There are also figures like Bruce Lee who were really trying to open up Hollywood, and trying to deconstruct some of these racial barriers that existed. By the time we get to the 1970’s, martial arts had been happening in the U.S. outside of Asian and Asian American communities for decades. The kung fu film movement is super important to how we think about Black cultural production like hip hop in the next several decades.
Paige: Can you talk about how martial arts supported Black and Asian American alliances through the years?
Dr. Aziz: Coming out of the 1990s, the ways in which events like the L.A. riots got characterized is very much a racial polarization story. But if you go back to the 1970s, I mean, you can see that there are points of contact and solidarity between the Asian and Black American movements. I’m thinking of what was called “Yellow power” and “Black Power” — these movements were reinforcing and influencing one another. So even some of the rhetoric used by the “Yellow Power” movement resembled platforms put together by groups like the Nation of Islam, or the Black Panther Party for self defense.
You’ll also see that a lot of folks had a dynamic relationship to their martial arts instructors. So not everyone who practices martial arts had an Asian or Asian American instructor. This is a really important part — because of the military history, lots of people could study karate or judo from someone who’s not actually Japanese. But for some people that really becomes really important. A lot of the African American Muslims who were organizers in New York, for example, in the 60s and 70s, learned from the famed Filipino instructor named Florendo Visitacion, who was crucial to their martial arts practice.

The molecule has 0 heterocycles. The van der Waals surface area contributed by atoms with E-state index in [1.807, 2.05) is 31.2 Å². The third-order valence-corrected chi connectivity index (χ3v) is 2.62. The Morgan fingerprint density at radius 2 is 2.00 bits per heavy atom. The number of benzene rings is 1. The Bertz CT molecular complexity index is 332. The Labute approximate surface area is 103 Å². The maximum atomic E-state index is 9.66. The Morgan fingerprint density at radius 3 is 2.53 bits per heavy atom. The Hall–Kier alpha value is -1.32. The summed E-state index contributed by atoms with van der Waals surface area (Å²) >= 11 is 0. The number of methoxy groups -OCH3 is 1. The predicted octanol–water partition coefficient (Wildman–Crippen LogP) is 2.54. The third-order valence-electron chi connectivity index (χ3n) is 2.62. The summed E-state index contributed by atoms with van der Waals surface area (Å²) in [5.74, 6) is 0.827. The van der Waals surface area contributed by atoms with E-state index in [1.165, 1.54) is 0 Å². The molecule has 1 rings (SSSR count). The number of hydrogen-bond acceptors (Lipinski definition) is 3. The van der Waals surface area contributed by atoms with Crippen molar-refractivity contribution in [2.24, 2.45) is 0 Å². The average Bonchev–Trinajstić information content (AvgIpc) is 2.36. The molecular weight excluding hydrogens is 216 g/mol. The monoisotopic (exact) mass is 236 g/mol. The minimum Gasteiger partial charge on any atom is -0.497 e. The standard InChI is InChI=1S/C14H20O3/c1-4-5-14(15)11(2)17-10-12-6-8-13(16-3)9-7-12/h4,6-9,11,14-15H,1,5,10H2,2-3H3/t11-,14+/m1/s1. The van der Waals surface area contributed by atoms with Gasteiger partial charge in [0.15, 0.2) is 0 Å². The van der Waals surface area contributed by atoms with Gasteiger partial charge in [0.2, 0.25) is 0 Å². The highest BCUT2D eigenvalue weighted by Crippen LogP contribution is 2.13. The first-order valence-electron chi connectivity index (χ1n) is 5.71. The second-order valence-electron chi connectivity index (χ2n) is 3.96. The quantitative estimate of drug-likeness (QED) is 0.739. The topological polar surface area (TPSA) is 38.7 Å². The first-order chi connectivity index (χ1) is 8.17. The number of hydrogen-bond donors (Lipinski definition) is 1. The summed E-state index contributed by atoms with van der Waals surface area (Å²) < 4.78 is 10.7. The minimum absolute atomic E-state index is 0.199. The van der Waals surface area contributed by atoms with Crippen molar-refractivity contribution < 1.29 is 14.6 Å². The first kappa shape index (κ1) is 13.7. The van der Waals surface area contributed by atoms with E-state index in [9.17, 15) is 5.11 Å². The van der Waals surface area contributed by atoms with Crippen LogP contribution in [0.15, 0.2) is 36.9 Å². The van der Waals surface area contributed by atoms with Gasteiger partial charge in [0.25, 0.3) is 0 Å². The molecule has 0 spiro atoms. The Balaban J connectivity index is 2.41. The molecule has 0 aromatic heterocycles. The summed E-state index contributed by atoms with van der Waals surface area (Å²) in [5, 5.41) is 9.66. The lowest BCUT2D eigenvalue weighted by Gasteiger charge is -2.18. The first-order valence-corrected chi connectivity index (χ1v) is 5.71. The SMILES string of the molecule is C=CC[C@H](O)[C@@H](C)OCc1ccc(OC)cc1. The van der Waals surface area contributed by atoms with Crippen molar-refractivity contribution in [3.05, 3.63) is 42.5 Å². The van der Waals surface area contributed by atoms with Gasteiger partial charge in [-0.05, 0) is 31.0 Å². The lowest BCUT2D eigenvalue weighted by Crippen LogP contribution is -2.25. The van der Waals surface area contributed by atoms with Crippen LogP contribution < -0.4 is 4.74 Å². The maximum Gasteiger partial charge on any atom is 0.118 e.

Paige Curtis: You also teach self defense classes. Can you share what has surprised you about that teaching experience? Especially as it relates to how Black participants react to learning martial arts?
Dr. Aziz: In my own practice, one of the joys of teaching martial arts and unarmed self defense is allowing Black folks or folks of multiple marginalized identities to inhabit their bodies in classrooms that are safe and accessible. I learned from studying the martial artists coming out of the Black Power movement how to make a movement and safety practice relevant to the people that are in front of you. How do you make it look like something that’ll really cleave to students and their soul?
People are often surprised that unarmed self defense can actually look like them. For example, the young Black girls that have taken classes with me, or folks that are injured in very particular ways, are always surprised to see that strength is an asset that they have naturally. By the 1970’s, Black martial artists led the way for being gender inclusive in competition and practice spaces. In taking these practices up, there’s an enriching confidence that it adds, even if you never have to use it.
There’s also a healing and Black joy component, and something about being able to just kick the air that sometimes we undermine. So many researchers talk about how important Black armed self defense is. But I want to stress that unarmed self defense is just as important.